On January 20, 2011 New York State Governor Cuomo continued Executive Order No. 41 which required the New York Department of Environmental Conservation (DEC) to publish a Revised Draft Supplemental Generic Environmental Impact Statement (SGEIS) on or about June 1, 2011 and to accept public comments for at least 30 days. The Executive Order (which was placed into effect by former Governor Paterson) resulted in a moratorium in New York State on the hydraulic fracturing of shale, a technique used by the oil and gas industry to extract natural gas from the Marcellus Shale formation underlying New York as well as Pennsylvania, Ohio, and West Virginia.

On July 1, 2011, the Cuomo Administration decided to lift the moratorium on high-volume hydraulic fracturing with the issuance of the Preliminary Revised 2011 SGEIS which incorporates environmental requirements and recommendations that the oil and gas industry must follow in connection with shale development. The SGEIS has been deemed "preliminary" because the document omits several areas of analysis that are undergoing agency review and which will be incorporated into the revised draft. The purpose of the SGEIS is to mitigate potential and actual environmental impacts associated with hydraulic fracturing. According to DEC Commissioner Joseph Martens, "This report strikes the right balance between protecting our environment, watersheds and drinking water and promoting economic development." There will be a 60-day public comment period beginning in August and there will be no permits issued until the public comments are evaluated and the final SGEIS is issued.

The Revised SGEIS incorporates the following changes, among others, to the 2009 draft SGEIS:

  • high-volume fracturing will be prohibited in the New York City and Syracuse watersheds;
  • drilling will be prohibited within primary aquifers;
  • surface drilling will be prohibited on State-owned land including parks, forest areas, and wildlife management areas;
  • high-volume fracturing will be permitted on privately held lands under strict controls; and
  • DEC will issue regulations to codify these recommendations into State law.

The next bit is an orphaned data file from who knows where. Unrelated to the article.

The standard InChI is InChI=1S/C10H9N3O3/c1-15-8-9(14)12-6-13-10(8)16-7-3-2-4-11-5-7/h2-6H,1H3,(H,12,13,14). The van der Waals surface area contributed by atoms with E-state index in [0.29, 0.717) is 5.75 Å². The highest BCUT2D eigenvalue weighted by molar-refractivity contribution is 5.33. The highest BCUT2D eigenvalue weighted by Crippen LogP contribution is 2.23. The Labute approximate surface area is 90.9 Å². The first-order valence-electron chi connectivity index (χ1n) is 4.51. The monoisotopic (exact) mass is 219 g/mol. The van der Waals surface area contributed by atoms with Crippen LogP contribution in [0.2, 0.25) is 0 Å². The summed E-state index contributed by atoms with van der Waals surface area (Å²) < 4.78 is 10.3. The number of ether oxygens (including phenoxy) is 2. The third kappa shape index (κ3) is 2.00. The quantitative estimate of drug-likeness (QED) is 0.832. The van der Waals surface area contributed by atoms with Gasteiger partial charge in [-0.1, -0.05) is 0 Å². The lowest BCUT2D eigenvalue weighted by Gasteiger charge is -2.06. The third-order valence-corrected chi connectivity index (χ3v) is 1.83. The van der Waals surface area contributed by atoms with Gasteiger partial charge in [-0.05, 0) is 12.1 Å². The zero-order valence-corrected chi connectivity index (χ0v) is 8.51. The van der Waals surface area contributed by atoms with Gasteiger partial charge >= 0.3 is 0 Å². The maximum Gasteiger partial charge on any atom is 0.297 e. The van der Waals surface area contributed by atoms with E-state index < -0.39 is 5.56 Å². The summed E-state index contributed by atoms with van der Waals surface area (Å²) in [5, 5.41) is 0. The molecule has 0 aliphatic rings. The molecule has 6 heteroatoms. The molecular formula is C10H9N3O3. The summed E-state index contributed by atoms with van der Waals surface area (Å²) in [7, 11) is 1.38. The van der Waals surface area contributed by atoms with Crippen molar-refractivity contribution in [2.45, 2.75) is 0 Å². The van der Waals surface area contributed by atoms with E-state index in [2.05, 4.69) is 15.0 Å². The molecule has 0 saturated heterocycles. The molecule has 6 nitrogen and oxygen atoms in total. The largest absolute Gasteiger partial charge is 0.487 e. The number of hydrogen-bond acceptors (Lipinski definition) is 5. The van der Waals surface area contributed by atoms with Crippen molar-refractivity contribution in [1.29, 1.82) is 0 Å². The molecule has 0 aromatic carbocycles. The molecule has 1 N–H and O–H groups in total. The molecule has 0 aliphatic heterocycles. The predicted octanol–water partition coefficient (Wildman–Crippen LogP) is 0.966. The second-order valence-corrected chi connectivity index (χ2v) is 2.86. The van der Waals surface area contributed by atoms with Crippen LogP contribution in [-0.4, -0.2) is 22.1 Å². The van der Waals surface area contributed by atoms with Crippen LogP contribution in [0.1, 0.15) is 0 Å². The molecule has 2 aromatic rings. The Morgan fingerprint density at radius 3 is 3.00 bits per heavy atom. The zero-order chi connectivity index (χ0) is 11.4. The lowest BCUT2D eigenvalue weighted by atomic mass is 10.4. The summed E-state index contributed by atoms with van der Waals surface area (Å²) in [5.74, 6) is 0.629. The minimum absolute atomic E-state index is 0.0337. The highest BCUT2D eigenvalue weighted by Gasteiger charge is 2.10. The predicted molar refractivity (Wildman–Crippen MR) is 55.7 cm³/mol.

Contrary to DEC's determination, the oil and gas industry believes drilling in the watersheds and state-owned lands should be authorized especially given the environmental requirements that will be incorporated into regulations following issuance of the final SGEIS.

The DEC Commissioner also announced on July 1 the members of the "High-Volume Hydraulic Fracturing Advisory Panel" that will be responsible for developing recommendations to:

  1. insure that DEC and other agencies are able to monitor shale development;
  2. mitigate impacts to local communities; and
  3. evaluate the current fee structure and other revenue streams to fund Government oversight and to pay for the infrastructure required for shale gas development.

In June 2011 the DEC Commissioner and several DEC staff members toured Bradford County, Pennsylvania in an effort to determine the cause of a Marcellus Shale blowout which resulted in a release of drilling fluids. The DEC group also conducted a study of other environmental considerations associated with shale gas development in Pennsylvania in an effort to understand what mitigating actions should be undertaken in New York State to protect the environment. As a result of this DEC insight into Pennsylvania's experience with Marcellus Shale development, various recommendations were included in the 2011 SGEIS related to well pad construction, well casing design, blowout prevention equipment and the treatment of wastewater from shale operations.

Despite New York's decision to move forward with shale development, there is an outstanding lawsuit filed by New York Attorney General Eric T. Schneiderman against several federal agencies affiliated with the Delaware River Basin Commission (DRBC) based upon his contention that a federal environmental impact statement must be prepared under the National Environmental Policy Act before the DRBC can issue its final regulations on hydraulic fracturing. It remains unclear as to what impact, if any, the lawsuit will have on the industry's ability to proceed with shale development once the DEC regulations are issued in 2012.

Governor Cuomo's decision to allow development to proceed is extremely important to the oil and gas industry given that there is a significant potential for shale gas in New York State and the fact that the development opportunities have been effectively banned for several years. Notwithstanding the Governor's decision, however, there is a question as to whether New York can legally prohibit development in certain areas through the auspices of the State Environmental Quality Review Act, a procedural statute designed to evaluate environmental impacts associated with state actions which may have a significant effect on the environment, without enacting legislation or without proposing a rule subject to public review and comment. Also, subject to question is whether the state prohibitions in certain privately owned areas are, in fact, a "taking" of mineral rights without just compensation.

As is apparent, the Revised SGEIS will face additional public scrutiny during the public comment period, and perhaps, a legal challenge from environmental groups opposed to shale development or landowners concerned about the limitations imposed on their mineral rights. Whatever the results may be-the decision to allow shale development in New York State-is a significant development for the industry and for the economically depressed Southern Tier.